Cry Rape Web Site, http://www.cryrapebook.com (December 15, 2006).
"Lueders, Bill 1959-." Contemporary Authors. . Encyclopedia.com. (December 18, 2018). https://www.encyclopedia.com/arts/educational-magazines/lueders-bill-1959
"Lueders, Bill 1959-." Contemporary Authors. . Retrieved December 18, 2018 from Encyclopedia.com: https://www.encyclopedia.com/arts/educational-magazines/lueders-bill-1959
Encyclopedia.com gives you the ability to cite reference entries and articles according to common styles from the Modern Language Association (MLA), The Chicago Manual of Style, and the American Psychological Association (APA).
Within the “Cite this article” tool, pick a style to see how all available information looks when formatted according to that style. Then, copy and paste the text into your bibliography or works cited list.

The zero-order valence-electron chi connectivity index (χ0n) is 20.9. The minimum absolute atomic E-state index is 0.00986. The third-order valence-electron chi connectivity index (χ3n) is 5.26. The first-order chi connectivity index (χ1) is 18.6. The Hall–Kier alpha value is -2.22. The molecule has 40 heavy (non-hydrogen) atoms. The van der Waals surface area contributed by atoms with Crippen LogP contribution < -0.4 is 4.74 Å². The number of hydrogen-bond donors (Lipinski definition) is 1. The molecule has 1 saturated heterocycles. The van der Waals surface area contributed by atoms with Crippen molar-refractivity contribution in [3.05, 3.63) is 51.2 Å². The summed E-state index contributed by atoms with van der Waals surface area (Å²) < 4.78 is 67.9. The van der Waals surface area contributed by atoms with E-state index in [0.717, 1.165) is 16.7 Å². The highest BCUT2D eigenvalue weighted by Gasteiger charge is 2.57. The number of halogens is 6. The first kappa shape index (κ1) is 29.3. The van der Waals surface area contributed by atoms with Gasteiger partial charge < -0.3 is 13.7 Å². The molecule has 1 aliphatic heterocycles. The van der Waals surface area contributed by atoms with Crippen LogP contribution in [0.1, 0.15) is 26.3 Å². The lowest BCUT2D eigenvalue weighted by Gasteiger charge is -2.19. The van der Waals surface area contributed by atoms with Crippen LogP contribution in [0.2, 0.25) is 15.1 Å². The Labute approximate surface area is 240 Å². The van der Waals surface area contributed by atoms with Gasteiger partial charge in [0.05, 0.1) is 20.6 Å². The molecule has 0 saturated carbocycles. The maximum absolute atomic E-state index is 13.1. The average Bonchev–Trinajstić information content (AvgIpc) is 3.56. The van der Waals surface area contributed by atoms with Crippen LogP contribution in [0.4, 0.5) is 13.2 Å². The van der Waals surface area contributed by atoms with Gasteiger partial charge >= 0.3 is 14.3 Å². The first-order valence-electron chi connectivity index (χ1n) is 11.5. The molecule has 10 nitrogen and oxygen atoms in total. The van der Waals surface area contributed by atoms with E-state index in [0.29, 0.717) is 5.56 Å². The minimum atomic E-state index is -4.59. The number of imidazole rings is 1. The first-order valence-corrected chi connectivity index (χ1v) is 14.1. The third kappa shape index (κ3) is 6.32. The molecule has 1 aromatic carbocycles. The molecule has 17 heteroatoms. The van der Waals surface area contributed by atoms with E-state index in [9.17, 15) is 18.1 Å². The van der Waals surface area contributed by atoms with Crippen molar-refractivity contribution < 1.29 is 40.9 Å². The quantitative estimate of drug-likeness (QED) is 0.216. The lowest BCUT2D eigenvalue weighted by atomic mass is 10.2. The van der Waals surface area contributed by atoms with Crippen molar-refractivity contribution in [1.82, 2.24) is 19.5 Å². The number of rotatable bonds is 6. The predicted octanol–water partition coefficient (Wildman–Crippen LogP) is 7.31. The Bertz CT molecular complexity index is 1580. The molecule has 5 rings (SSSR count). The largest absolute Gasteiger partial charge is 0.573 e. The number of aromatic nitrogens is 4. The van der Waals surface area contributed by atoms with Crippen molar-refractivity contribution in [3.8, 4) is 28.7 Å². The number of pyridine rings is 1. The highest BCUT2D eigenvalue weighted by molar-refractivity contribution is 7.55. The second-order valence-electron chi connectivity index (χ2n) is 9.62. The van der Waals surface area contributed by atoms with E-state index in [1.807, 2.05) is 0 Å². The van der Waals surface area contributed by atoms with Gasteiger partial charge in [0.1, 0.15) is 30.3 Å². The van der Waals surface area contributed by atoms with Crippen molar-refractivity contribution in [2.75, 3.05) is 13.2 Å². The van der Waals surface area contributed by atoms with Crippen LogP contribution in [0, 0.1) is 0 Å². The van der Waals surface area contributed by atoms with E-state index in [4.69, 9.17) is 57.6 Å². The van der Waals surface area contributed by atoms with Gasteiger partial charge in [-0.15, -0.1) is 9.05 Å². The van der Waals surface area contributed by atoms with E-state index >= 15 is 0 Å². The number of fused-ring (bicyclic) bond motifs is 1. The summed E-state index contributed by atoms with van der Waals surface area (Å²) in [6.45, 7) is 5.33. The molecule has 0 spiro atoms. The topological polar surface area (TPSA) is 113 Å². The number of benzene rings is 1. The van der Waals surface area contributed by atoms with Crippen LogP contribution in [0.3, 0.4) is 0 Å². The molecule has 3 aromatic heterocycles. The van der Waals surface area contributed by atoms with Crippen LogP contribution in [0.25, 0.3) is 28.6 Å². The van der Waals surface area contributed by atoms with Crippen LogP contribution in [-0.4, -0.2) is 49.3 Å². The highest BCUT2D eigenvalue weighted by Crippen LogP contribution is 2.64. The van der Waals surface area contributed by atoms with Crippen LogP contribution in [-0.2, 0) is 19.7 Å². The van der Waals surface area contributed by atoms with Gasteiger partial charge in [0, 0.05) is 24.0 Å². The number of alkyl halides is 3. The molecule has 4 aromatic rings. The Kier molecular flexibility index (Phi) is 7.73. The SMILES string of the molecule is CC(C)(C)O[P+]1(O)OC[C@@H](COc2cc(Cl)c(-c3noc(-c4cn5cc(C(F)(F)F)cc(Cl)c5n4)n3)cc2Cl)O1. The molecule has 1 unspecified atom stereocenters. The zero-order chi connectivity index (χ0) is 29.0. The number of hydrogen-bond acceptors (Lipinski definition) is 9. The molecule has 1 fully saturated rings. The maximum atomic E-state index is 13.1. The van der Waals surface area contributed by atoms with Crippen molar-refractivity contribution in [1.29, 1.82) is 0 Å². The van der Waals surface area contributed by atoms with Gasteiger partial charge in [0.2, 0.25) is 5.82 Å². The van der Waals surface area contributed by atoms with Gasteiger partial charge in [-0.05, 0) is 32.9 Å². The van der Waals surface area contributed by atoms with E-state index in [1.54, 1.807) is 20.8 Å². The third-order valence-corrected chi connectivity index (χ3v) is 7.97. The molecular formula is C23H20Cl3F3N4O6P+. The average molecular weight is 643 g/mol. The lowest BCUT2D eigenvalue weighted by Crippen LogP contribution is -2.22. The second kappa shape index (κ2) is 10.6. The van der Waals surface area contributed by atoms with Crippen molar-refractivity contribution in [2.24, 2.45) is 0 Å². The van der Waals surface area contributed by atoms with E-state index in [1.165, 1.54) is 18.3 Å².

Because each style has its own formatting nuances that evolve over time and not all information is available for every reference entry or article, Encyclopedia.com cannot guarantee each citation it generates. Therefore, it’s best to use Encyclopedia.com citations as a starting point before checking the style against your school or publication’s requirements and the most-recent information available at these sites:
Modern Language Association
The Chicago Manual of Style
American Psychological Association
- Most online reference entries and articles do not have page numbers. Therefore, that information is unavailable for most Encyclopedia.com content. However, the date of retrieval is often important. Refer to each style’s convention regarding the best way to format page numbers and retrieval dates.
- In addition to the MLA, Chicago, and APA styles, your school, university, publication, or institution may have its own requirements for citations. Therefore, be sure to refer to those guidelines when editing your bibliography or works cited list.